There are several limitations to this study. First, all procedures were performed by a highly experienced endosonographer in a high-volume center with an experienced pathology department, and the results of MOSE may somewhat vary in other clinical settings. Second, as we used only one type of needle, the results may be different when using different types of needles. Third, the definition of bloody tissue granule is subjective depending on the endosonographer's experience and some degree of training may be required to distinguish the tissue granules from the bloody samples. Although MVC did not always appear on the specimens, accurate diagnosis was possible when there were bloody tissue granules. Due to retrospective design, we were not able to count precise number of cases with sole bloody tissue granules. Further, well-designed study should be conducted in future. Forth, some cystic lesions are included in the study, but the result of this study should not be generally applied to usual cystic lesions (such as serous cystic neoplasm, intraductal papillary mucinous neoplasm or epidermoid cyst) as there could be selection bias. Finally, this study did not compare the results of MOSE to those of ROSE in a side-by-side manner, so a future study directly comparing the two methods is warranted.

This study has strength in that we analyzed the data of consecutive patients who were prospectively enrolled, and thus the possibility of selection bias would have been reduced. We also included various types of diseases, more than half of which were benign, including cystic lesions. Thus, our results are not limited to suspicious malignant solid masses.


  Conclusions Top


MOSE with a 22 G needle was critically useful in acquiring tissue samples and producing high diagnostic accuracy, which was possible with small amounts of whitish MVC of bloody tissue granules. Thus, MOSE may be a viable alternative to ROSE in select clinical situations.

Financial support and sponsorship

Nil.

Conflicts of interest

There are no conflicts of interest.



 
  References Top

1.
Kandel P, Wallace MB. Recent advancement in EUS-guided fine needle sampling. J Gastroenterol 2019;54:377-87.  Back to cited text no. 1
    
2.
Oh D, Seo DW, Hong SM, et al. The usefulness of contrast-enhanced harmonic EUS-guided fine-needle aspiration for evaluation of hepatic lesions (with video). Gastrointest Endosc 2018;88:495-501.  Back to cited text no. 2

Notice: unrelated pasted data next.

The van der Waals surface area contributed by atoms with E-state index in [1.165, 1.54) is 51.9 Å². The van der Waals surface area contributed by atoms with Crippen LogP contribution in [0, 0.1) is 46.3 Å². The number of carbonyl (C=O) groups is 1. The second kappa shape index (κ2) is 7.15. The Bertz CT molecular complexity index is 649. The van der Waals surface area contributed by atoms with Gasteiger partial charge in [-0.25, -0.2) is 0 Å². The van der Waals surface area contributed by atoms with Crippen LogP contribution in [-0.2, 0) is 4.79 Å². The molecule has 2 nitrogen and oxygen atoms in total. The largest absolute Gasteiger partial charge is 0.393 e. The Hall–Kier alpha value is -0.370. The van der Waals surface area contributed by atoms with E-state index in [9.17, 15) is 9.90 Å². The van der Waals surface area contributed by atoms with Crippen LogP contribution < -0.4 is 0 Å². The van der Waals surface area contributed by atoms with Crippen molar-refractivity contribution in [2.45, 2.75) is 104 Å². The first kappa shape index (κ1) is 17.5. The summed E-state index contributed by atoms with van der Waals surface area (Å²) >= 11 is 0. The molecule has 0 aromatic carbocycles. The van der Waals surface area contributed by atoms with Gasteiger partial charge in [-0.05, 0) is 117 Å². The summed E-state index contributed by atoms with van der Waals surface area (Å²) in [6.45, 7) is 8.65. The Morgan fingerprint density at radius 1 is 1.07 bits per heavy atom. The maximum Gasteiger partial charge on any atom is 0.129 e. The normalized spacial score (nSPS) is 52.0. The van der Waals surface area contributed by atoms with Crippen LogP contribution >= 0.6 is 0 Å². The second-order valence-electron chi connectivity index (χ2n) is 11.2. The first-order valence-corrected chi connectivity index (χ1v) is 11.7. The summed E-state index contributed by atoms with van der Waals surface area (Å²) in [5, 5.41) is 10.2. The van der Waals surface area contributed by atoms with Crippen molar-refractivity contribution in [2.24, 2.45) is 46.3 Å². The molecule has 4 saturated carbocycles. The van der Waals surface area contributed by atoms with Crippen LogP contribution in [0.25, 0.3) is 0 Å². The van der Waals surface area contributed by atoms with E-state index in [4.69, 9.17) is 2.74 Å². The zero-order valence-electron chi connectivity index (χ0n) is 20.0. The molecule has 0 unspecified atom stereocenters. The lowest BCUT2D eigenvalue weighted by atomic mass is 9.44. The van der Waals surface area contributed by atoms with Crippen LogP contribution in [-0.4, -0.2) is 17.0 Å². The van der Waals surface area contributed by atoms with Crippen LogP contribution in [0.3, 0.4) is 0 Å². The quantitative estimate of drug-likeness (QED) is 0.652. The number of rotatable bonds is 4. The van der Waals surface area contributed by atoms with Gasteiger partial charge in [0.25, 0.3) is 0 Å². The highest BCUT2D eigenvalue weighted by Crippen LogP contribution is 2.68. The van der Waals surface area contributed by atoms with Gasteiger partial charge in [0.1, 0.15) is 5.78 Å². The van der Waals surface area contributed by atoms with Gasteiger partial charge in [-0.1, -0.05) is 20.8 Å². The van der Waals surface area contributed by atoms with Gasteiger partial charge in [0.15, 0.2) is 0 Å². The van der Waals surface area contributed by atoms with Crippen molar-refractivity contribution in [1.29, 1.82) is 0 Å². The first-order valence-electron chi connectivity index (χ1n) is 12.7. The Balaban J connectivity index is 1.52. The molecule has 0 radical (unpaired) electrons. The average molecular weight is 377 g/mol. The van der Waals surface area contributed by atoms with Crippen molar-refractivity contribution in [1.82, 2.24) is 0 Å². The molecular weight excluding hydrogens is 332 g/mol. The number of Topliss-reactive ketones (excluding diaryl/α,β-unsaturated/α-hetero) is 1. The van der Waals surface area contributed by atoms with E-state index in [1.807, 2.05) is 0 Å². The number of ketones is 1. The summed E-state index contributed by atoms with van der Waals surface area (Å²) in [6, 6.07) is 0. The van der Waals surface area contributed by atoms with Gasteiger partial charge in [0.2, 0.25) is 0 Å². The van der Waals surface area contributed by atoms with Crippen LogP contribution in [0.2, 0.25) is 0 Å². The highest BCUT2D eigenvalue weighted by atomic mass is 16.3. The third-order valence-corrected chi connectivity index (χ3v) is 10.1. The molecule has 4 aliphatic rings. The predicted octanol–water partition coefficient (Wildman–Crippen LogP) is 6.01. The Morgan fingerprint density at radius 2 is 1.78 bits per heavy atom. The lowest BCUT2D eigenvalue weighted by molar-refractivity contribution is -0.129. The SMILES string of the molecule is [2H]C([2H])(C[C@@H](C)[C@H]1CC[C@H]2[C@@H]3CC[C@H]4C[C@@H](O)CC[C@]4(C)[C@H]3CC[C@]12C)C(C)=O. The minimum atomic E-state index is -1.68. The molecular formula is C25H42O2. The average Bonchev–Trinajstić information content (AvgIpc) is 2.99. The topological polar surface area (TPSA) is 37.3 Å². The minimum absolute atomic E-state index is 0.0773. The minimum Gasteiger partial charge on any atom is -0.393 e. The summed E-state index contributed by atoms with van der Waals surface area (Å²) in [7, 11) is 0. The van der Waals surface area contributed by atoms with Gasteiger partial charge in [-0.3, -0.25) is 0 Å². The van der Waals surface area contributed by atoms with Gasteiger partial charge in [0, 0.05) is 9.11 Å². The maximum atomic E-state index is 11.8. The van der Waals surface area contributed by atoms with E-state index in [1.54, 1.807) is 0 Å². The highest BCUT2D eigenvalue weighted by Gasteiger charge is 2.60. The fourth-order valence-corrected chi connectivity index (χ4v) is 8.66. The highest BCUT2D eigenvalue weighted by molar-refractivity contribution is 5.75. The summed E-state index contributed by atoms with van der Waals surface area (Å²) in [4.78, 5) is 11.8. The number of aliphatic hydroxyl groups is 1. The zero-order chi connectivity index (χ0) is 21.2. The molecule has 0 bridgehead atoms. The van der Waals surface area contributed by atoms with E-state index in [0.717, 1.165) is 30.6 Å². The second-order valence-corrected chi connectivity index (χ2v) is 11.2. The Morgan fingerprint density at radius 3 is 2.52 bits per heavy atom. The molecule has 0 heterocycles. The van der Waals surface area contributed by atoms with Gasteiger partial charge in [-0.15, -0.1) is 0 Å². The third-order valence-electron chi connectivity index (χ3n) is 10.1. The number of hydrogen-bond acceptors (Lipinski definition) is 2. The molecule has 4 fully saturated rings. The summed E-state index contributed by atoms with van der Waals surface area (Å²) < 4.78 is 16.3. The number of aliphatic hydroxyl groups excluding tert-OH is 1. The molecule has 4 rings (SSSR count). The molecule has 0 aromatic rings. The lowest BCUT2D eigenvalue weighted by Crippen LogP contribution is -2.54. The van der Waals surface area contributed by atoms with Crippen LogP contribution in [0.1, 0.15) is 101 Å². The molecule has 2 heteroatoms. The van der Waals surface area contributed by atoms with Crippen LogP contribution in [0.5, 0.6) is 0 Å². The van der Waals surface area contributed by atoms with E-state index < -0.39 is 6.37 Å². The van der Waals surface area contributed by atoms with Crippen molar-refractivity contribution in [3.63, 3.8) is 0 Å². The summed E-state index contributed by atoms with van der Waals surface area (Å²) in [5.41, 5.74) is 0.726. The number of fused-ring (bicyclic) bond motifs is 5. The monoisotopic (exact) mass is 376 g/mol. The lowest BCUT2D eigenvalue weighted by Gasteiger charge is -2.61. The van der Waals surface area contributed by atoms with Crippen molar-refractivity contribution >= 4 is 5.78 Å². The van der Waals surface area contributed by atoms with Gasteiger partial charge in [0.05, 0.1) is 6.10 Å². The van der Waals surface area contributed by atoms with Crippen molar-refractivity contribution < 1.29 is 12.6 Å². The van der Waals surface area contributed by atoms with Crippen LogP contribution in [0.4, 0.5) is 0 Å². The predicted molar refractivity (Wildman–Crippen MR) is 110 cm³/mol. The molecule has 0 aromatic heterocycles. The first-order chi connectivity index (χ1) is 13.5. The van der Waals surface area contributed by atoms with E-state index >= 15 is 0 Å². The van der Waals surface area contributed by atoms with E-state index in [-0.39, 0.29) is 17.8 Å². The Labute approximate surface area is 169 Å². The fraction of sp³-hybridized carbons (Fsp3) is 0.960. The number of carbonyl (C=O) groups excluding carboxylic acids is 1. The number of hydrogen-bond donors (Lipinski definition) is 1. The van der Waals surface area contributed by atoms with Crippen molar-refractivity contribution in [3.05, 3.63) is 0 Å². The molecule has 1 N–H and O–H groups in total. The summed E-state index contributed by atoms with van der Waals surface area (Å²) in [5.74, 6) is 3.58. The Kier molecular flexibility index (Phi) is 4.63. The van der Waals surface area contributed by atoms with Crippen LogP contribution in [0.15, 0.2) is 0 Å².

3.
Puli SR, Bechtold ML, Buxbaum JL, et al. How good is endoscopic ultrasound-guided fine-needle aspiration in diagnosing the correct etiology for a solid pancreatic mass?: A meta-analysis and systematic review. Pancreas 2013;42:20-6.  Back to cited text no. 3
    
4.
Thornton GD, McPhail MJ, Nayagam S, et al. Endoscopic ultrasound guided fine needle aspiration for the diagnosis of pancreatic cystic neoplasms: A meta-analysis. Pancreatology 2013;13:48-57.  Back to cited text no. 4
    
5.
Sadeghi A, Mohamadnejad M, Islami F, et al. Diagnostic yield of EUS-guided FNA for malignant biliary stricture: A systematic review and meta-analysis. Gastrointest Endosc 2016;83:290-80.  Back to cited text no. 5
    
6.
Kim TH. How to improve the diagnostic accuracy of EUS-FNA in abdominal and mediastinal lymphadenopathy? Clin Endosc 2019;52:93-4.  Back to cited text no. 6
    
7.
Hébert-Magee S, Bae S, Varadarajulu S, et al. The presence of a cytopathologist increases the diagnostic accuracy of endoscopic ultrasound-guided fine needle aspiration cytology for pancreatic adenocarcinoma: A meta-analysis. Cytopathology 2013;24:159-71.  Back to cited text no. 7
    
8.
Matynia AP, Schmidt RL, Barraza G, et al. Impact of rapid on-site evaluation on the adequacy of endoscopic-ultrasound guided fine-needle aspiration of solid pancreatic lesions: A systematic review and meta-analysis. J Gastroenterol Hepatol 2014;29:697-705.  Back to cited text no. 8
    
9.
Kong F, Zhu J, Kong X, et al. Rapid on-site evaluation does not improve endoscopic ultrasound-guided fine needle aspiration adequacy in pancreatic masses: A meta-analysis and systematic review. PLoS One 2016;11:e0163056.  Back to cited text no. 9
    
10.
Hewitt MJ, McPhail MJ, Possamai L, et al. EUS-guided FNA for diagnosis of solid pancreatic neoplasms: A meta-analysis. Gastrointest Endosc 2012;75:319-31.  Back to cited text no. 10
    
11.